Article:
[i]If you’ve been worshipping with us with some regularity you may know that we have been using the Rite One liturgy on Fridays during Lent. I love that the liturgy begins with Jesus’ summary of the Law: Hear what our Lord Jesus Christ saith, Thou shalt love the Lord thy God with all thy heart, and with all thy soul, and with all thy mind. This is the first and great commandment. And the second is like unto it: Thou shalt love thy neighbor as thyself. On these two commandments hang all the Law and the Prophets. For me, while I know that fulfilling these two commandments is a challenge, there seems to be a graceful, even poetic quality to them that makes me want to strive for their fulfillment.
I sometimes wonder though what it would be like to begin the Eucharist with these words: Hear what our Lord Jesus Christ saith: Love thine enemies, pray for those who persecute thee. Thou shalt be perfect even as thy heavenly Father is perfect. Is it just me, or does this admonishment have a different ring to it? Love of God with heart, soul, and mind coupled with love of neighbor as self: I desire these things. I’m not sure I can say the same about love of enemies coupled with Godly perfection. It seems unrealistic.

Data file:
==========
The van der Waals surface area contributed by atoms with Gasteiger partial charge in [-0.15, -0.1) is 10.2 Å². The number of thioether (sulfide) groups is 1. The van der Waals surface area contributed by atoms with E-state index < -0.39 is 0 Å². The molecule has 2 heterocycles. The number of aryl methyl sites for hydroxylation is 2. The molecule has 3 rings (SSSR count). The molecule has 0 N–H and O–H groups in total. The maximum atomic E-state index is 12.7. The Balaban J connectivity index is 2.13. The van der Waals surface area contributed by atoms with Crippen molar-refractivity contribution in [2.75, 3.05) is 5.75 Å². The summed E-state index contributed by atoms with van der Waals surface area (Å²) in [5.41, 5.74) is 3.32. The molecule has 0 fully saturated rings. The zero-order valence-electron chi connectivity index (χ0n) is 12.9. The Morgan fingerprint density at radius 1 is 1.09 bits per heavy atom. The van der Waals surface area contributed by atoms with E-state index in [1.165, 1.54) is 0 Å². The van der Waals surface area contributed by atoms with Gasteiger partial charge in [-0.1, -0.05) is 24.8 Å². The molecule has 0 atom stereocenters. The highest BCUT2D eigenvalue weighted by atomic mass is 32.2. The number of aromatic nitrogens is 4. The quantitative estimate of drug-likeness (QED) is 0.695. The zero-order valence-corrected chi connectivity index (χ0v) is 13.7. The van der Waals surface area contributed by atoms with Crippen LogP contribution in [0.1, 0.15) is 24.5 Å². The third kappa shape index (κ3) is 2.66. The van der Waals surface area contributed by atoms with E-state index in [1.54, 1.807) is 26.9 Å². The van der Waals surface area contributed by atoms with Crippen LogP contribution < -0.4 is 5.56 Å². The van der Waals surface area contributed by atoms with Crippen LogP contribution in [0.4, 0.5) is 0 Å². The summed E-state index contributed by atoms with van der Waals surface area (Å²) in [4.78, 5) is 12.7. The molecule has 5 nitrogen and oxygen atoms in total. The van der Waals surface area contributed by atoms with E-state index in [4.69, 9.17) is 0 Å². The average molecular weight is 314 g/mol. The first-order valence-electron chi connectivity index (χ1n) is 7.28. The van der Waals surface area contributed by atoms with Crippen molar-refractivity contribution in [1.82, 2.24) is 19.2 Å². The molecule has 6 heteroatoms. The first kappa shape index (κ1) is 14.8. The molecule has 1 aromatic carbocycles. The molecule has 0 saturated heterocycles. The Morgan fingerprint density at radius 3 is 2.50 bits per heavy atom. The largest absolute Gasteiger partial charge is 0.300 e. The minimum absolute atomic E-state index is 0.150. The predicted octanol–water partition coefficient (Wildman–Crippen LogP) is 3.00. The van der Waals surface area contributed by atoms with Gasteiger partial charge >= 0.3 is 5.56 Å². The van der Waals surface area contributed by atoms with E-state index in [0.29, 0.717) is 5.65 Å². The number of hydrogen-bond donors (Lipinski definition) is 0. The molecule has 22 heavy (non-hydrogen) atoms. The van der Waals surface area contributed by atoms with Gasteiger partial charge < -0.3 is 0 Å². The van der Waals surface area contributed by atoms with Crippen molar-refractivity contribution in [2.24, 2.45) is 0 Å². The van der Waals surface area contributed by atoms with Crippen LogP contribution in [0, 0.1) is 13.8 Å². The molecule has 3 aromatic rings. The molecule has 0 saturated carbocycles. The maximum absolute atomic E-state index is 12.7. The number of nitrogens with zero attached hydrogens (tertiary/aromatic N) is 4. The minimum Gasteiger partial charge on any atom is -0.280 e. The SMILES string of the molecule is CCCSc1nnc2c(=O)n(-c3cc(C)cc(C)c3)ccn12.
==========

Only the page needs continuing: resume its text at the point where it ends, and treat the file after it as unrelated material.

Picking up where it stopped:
Have you ever had a moment in your life when suddenly some concept has become deeper, wider, and clearer? My understanding of the first verse of today’s first reading, “We love because he first loved us,” was such a moment.
It was in my first year of Seminary in a class on the New Testament in Greek. We were reading the First Letter of John, and had come to Chapter 4.